As a result, many public employee unions are communicating more with workers and trying to demonstrate their value to employees who are no longer obligated to give them a share of their paychecks.
“In the public sector after the Janus ruling, you have unions with a much more active role in engaging membership and demonstrating why people need a union,” said Ken Jacobs, chairman of the UC Berkeley Labor Center.
At AFSCME, Lybarger said, “We had had to go all of our members and say, ‘Being a union member is now optional, so are you going to stand with your union or not? Why do you think your employer wants you to quit your union?’”
After that, Lybarger said, members “see the potential and the need to fight back.”
Government employers counter that their personnel costs are rising significantly, too.
Pension and health care costs are climbing, particularly as the California Public Employees’ Retirement System and California State Teachers’ Retirement System ask schools and government agencies to pay down their pension debts.
That tradeoff between climbing benefit costs and worker requests for raises has been at the heart of disputes between teachers and school districts in Los Angeles and in Sacramento.
Gov. Gavin Newsom’s state budget proposal would give some pension relief to schools by paying down some of their debt to CalSTRS. School districts will be able to use that money for other purposes.
Modesto, where Republicans dominate elected positions in local government, is the scene of two recent public employee strikes.
Hundreds of teachers at Yosemite Community College District walked out in November and threatened to strike again this month. This week, they ratified a contract that nets a 10 percent raise for 330 full-time and 426 part-time teachers at Modesto Junior College and Columbia College in Sonora.
“We were taken to the point of leaving classrooms because it got that bad,” said Jim Sahlman, president of the Yosemite Faculty Association said. “What we are seeing not only in education, but in other professions, is unions are demanding that people are treated with respect.”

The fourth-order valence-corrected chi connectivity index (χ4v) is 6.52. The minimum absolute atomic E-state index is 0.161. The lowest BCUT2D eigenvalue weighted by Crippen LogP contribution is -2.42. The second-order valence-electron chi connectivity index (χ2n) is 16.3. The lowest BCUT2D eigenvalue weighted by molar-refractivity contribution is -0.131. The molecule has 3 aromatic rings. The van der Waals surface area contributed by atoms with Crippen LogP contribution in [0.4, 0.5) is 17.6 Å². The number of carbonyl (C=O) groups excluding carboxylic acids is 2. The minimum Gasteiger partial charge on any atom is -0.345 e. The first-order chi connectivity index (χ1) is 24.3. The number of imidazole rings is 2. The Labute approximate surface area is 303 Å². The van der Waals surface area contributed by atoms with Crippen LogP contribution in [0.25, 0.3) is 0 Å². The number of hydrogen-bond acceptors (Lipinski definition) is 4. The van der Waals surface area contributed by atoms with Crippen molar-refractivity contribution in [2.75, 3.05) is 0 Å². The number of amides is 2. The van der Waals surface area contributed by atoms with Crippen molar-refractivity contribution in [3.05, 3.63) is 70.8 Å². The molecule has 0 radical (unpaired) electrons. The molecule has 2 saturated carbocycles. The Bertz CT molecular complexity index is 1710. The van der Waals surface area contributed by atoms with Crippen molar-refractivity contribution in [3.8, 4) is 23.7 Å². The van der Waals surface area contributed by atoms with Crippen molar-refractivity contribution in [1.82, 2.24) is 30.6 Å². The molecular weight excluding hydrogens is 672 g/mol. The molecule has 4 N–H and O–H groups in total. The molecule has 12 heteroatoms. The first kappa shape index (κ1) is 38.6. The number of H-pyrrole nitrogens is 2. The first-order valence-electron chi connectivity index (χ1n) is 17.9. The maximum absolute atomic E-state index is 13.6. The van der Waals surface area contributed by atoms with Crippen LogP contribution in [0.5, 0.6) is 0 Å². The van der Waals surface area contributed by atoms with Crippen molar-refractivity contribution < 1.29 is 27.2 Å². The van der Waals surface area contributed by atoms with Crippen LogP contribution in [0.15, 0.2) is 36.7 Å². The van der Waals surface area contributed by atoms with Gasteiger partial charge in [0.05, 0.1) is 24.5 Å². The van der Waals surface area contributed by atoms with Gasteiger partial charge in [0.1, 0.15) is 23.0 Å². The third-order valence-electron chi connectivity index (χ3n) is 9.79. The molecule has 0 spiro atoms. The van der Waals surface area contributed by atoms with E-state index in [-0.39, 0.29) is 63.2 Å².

On Wednesday, more than 200 Stanislaus County mental health and social services employees were on their ninth day of a strike for better wages and working conditions. Members of their union, SEIU Local 521, spoke for more than two hours at a board of supervisors meeting this week.
“It’s time the board of supervisors take a hard look at the crisis they are bestowing on our community by allowing this work stoppage to continue,” Kate Selover, the union chapter’s president, said in a news release.
A branch of the same union is on strike in Fresno, where about 150 superior court reporters and clerks walked off the job on Tuesday.
The union there wants to restore a 40-hour work week after accepting a shorter, 35-hour work week in a past contract. It argues the court’s contract offer does not keep up with cost-of-living increases.
“When somebody’s paycheck is going to go backwards, that’s not fair,” chapter President Denise Dedmon told The Fresno Bee.https://www.sacbee.com/news/politics-government/the-state-worker/article224654775.html#storylink=cpy